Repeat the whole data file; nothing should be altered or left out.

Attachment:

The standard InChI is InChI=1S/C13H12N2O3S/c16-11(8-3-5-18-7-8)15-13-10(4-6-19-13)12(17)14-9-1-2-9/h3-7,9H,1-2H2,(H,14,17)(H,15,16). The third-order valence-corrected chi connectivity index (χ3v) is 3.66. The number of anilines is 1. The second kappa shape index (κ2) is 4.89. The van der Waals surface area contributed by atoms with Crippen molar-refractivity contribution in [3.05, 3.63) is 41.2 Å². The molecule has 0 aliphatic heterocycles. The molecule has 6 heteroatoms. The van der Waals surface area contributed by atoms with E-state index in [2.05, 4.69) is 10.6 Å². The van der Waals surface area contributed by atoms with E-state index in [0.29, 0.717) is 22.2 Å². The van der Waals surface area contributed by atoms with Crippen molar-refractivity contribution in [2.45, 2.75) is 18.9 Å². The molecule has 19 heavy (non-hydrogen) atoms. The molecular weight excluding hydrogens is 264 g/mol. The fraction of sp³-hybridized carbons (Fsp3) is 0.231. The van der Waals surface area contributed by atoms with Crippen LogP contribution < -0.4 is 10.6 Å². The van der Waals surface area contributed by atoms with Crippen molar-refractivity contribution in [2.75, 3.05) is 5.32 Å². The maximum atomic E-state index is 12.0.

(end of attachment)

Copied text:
The standard InChI is InChI=1S/C13H12N2O3S/c16-11(8-3-5-18-7-8)15-13-10(4-6-19-13)12(17)14-9-1-2-9/h3-7,9H,1-2H2,(H,14,17)(H,15,16). The third-order valence-corrected chi connectivity index (χ3v) is 3.66. The number of anilines is 1. The second kappa shape index (κ2) is 4.89. The van der Waals surface area contributed by atoms with Crippen molar-refractivity contribution in [3.05, 3.63) is 41.2 Å². The molecule has 0 aliphatic heterocycles. The molecule has 6 heteroatoms. The van der Waals surface area contributed by atoms with E-state index in [2.05, 4.69) is 10.6 Å². The van der Waals surface area contributed by atoms with E-state index in [0.29, 0.717) is 22.2 Å². The van der Waals surface area contributed by atoms with Crippen molar-refractivity contribution in [2.45, 2.75) is 18.9 Å². The molecule has 19 heavy (non-hydrogen) atoms. The molecular weight excluding hydrogens is 264 g/mol. The fraction of sp³-hybridized carbons (Fsp3) is 0.231. The van der Waals surface area contributed by atoms with Crippen LogP contribution < -0.4 is 10.6 Å². The van der Waals surface area contributed by atoms with Crippen molar-refractivity contribution in [2.75, 3.05) is 5.32 Å². The maximum atomic E-state index is 12.0.